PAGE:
Multiverse/Pluriverse/Ecology of Practices: related to the above, I'd love to hook up with researchers who are pursuing Stengers' ecology of practices, William James' pluriverse/multiverse, or anything similar to my adaptation of Moorcock's multiverse to ethics and politics. If you are working on ways to understand our diversity of being as a manifold of practices or an inclusive set of mythos, please get in touch.
In some sense, ignorance might be an appropriate word for what I’m advocating: for creators to intentionally ignore with greater diligence the pressures to be similar, to follow fashion or money or power, pressures to use objective, scientific methods of art production. And similarly, I think part of what I’m advocating for could be called dogmatism: for creators to hold firm in their values and goals in order to create works that are more distinct, more filled with themselves, more honest and interesting and worth talking about.
The original firestarter makes one of its targets the kind of self-focussed indie game design method Kevin defends here. Yet I cannot do anything but respect Kevin’s commitment to exploring his own creative vision in games. For me, what Kevin is doing is making what I call artgames, and the moment you’re committed to art you are no longer practicing a commercial craft. You’ve gone down a marvellous rabbit hole, one where money may be tight but that worthwhile things get made. Almost everything I’ve thought worthwhile in games in the past five years has been an artgame… This is largely what I choose to play these days.
Why sell out artists in The Craft of Game Design Cannot Be Measured By Any Metric, then? When I look at Kevin’s output, which includes Eidolonand The Absence of Is, I see someone pursuing their vision for its own sake, which is the mark of an artist – a way of life I greatly respect, not least because it now feels closed to me. But when I look at the indie market, I see people pursuing a similar kind of self-focussed process and making yet more-of-the-same violent, repetitive ordinariness. Such indies are, I presume, trying to make a living – and they’re doing it badly. It was these indies I wanted to lambast.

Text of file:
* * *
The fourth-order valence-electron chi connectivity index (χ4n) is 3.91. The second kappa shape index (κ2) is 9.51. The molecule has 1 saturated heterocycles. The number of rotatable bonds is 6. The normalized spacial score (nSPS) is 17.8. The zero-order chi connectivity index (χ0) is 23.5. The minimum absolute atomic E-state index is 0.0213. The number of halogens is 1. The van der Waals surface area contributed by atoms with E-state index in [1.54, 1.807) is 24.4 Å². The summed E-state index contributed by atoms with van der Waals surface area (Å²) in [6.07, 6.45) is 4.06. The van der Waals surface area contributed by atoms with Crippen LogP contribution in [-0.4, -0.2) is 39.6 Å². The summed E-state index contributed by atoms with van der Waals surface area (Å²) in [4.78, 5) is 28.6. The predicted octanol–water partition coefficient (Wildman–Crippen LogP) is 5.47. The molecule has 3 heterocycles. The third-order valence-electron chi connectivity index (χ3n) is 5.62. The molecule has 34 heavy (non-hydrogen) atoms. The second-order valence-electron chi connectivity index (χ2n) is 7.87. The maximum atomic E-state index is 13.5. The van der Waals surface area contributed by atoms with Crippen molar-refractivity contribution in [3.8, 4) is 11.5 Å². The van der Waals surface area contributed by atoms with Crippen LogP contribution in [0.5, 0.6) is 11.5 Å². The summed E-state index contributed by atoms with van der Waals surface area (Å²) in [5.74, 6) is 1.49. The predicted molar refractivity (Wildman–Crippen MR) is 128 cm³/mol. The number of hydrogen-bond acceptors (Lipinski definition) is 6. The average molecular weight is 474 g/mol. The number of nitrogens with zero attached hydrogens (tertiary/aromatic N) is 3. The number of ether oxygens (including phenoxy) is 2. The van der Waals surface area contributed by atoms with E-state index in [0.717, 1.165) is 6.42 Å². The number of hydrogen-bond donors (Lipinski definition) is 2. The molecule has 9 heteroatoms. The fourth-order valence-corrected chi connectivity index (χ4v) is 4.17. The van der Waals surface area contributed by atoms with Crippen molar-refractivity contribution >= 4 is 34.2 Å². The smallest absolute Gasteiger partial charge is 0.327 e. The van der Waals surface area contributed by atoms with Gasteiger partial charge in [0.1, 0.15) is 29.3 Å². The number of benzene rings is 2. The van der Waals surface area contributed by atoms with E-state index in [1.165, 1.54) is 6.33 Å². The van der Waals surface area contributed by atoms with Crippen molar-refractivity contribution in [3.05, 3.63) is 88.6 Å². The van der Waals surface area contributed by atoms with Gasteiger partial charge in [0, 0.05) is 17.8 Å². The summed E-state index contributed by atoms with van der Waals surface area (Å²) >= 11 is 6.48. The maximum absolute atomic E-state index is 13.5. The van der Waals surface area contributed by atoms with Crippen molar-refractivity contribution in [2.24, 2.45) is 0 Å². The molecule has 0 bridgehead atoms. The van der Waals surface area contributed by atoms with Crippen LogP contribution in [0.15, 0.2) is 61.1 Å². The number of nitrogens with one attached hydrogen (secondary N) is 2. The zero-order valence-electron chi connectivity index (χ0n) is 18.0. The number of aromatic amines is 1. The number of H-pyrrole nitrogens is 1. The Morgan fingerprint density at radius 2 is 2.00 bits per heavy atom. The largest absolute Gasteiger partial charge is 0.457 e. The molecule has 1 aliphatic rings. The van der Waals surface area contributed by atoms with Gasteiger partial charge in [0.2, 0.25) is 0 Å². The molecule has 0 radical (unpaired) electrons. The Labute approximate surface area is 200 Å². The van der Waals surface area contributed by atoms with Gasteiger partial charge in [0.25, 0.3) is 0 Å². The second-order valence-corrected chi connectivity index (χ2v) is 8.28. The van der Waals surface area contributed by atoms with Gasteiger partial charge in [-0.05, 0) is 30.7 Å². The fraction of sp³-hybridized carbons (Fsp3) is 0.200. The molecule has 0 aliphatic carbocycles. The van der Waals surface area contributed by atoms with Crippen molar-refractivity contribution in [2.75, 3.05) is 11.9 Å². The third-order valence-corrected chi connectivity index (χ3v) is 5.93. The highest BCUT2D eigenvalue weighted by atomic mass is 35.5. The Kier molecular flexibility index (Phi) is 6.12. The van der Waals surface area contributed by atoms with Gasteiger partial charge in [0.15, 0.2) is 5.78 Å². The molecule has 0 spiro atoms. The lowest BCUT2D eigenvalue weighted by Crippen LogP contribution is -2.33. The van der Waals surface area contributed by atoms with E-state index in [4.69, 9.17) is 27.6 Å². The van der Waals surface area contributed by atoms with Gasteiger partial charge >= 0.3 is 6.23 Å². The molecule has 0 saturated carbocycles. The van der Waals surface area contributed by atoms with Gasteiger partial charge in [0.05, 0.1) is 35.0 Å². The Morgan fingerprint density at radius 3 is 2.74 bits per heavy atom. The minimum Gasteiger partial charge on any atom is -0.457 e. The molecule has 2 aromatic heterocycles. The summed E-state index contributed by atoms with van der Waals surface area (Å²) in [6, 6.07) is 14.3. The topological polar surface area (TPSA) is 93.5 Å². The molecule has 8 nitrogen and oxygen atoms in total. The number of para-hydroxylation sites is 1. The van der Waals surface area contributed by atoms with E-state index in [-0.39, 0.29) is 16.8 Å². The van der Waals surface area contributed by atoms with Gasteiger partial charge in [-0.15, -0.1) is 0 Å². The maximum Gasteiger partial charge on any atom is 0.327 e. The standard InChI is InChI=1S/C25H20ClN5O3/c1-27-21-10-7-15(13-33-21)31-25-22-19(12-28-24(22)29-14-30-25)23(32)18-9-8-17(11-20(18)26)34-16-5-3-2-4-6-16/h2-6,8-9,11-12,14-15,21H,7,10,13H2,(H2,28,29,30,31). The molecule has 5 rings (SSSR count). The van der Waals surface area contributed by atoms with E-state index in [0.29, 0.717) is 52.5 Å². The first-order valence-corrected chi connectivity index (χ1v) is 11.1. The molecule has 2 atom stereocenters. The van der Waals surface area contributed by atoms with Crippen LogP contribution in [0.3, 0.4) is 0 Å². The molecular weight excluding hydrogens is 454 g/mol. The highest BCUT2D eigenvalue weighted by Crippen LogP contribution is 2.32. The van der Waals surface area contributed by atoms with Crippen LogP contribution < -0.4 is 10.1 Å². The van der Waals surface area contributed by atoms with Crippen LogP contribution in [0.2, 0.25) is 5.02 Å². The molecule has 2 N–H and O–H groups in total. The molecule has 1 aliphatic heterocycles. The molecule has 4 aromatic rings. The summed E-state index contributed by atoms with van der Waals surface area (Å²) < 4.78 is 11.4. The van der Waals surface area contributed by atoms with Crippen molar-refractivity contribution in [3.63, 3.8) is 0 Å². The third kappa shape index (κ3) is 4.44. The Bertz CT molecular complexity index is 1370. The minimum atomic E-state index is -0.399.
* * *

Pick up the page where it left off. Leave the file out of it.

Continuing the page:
If my piece in any way discourages someone from accepting the role of the starving artist, with all that entails, I apologise unreservedly. Art is one of the greatest ways to add value to life beyond money. But most indies aren’t making art. They’re masturbating into a codebase and thinking they’ll hit big doing so. Maybe I should respect that as a kind of art, but I just see it as bad commercial practice.
With my philosopher-hat on (I wear many, conflicting hats), I can only smile with an inner warmth at this line:
I think that often, the non-mechanical components of a game are more important than the mechanical ones, and so I tend to work on visuals and writing at least as early as mechanics.
I wrote Imaginary Games in part to defend this philosophy, and next week I’ll present to a hundred game academics about how games are more than their merely artefactual machinery. Kevin describes himself as willingly ‘ignorant’… his ignorance, though, is closer to the kind praised in Jacques Rancière’s The Ignorant Schoolmaster – it is a freedom from stultifying conformity. I could never oppose this, especially not when it is done in the pursuit of art. Everyone must discover who they are, sometimes over and over again… and never let someone like me tell you otherwise.